mixed strategy

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mixed strategy

[¦mikst ′strad·ə·jē]
(mathematics)
A method of playing a matrix game in which the player attaches a probability weight to each of the possible options, the probability weights being nonnegative numbers whose sum is unity, and then operates a chance device that chooses among the options with probabilities equal to the corresponding weights.
(statistics)
A concept in game theory which allows a player more than one choice of action which is determined by a chance mechanism.
McGraw-Hill Dictionary of Scientific & Technical Terms, 6E, Copyright © 2003 by The McGraw-Hill Companies, Inc.
References in periodicals archive ?
"One of the strongest suits of the bot is the ability to play mixed strategies. It can have the exact same hand and the same scenario and bet differently every time," professional poker player Darren Elias, who participated in the experiment, told The Washington Post.
Only the case of mixed strategies will be discussed here, for the pure strategy cases are very similar to the ones presented with regard to the patient-doctor relationship.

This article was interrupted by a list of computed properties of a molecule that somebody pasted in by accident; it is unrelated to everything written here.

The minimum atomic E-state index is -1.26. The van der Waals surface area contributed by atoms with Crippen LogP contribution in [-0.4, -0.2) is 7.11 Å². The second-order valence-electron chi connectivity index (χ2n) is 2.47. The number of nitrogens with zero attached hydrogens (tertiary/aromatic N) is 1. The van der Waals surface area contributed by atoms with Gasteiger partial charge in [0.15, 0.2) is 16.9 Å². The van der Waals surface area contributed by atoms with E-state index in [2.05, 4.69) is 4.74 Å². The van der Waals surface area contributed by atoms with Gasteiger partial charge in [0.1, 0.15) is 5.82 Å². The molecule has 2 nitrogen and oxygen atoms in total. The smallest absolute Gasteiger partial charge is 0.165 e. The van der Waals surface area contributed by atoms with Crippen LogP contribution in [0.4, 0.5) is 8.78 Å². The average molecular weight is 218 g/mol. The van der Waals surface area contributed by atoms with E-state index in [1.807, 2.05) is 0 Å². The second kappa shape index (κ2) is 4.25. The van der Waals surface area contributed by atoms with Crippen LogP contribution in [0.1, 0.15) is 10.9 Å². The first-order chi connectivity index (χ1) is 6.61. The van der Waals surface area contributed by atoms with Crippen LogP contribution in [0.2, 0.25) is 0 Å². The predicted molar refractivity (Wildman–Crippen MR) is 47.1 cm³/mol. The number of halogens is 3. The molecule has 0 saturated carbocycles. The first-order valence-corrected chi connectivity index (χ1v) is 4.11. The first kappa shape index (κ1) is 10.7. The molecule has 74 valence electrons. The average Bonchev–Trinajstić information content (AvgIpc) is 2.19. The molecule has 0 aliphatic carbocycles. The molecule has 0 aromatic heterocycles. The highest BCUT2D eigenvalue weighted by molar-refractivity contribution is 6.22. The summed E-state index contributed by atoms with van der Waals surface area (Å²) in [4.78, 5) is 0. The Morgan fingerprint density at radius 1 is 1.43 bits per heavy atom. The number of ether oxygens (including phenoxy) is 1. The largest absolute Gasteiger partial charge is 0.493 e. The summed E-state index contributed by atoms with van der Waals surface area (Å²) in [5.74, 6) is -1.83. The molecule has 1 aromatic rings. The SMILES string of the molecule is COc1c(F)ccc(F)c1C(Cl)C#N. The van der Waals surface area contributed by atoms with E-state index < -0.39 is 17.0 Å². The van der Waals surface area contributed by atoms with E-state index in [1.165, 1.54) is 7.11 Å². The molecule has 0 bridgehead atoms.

For the full disclosure policy (D, D, D), the (unique) equilibrium mixed strategies are as follows:
Since probabilities are continuous, there are infinite mixed strategies available to a player.
That is, we have concentrated on the defect probabilities that arise from the mixed strategies of either the managers or the employees to contain the shading incentives of the other group of DMs.
Caption: Figure 5: Equilibrium mixed strategies for the partially observable case when R = 5, [[mu].sub.1] = 2, and [[mu].sub.0] = 0.5.
Mixed strategies in game theory models have been used to model various types of competitive behavior, such as the bidding in an auction, tax cheating and auditing, and terrorist strikes and prevention.
More precisely, using mixed strategies means that the channel assignment of cluster head i is the outcome of a probabilistic experiment based on the probability vector [p.sub.i] (imagine that each SU rolls a biased dice in each strategy update).
5 6 3 4 4 3 2 7 4 2 5 3 We build linear programming problems of maximum and minimum to determine the optimal mixed strategies of the two players.
The above means that in each finished two-person game, there is a pair of optimum mixed strategies (p*, q*) representing the saddle point of game [GAMMA]m.
Moreover, for both the LDistance and the mixed strategies, we find that the impact of clustering strength [lambda] on the average delivering time [T.sub.ave] is not so obvious.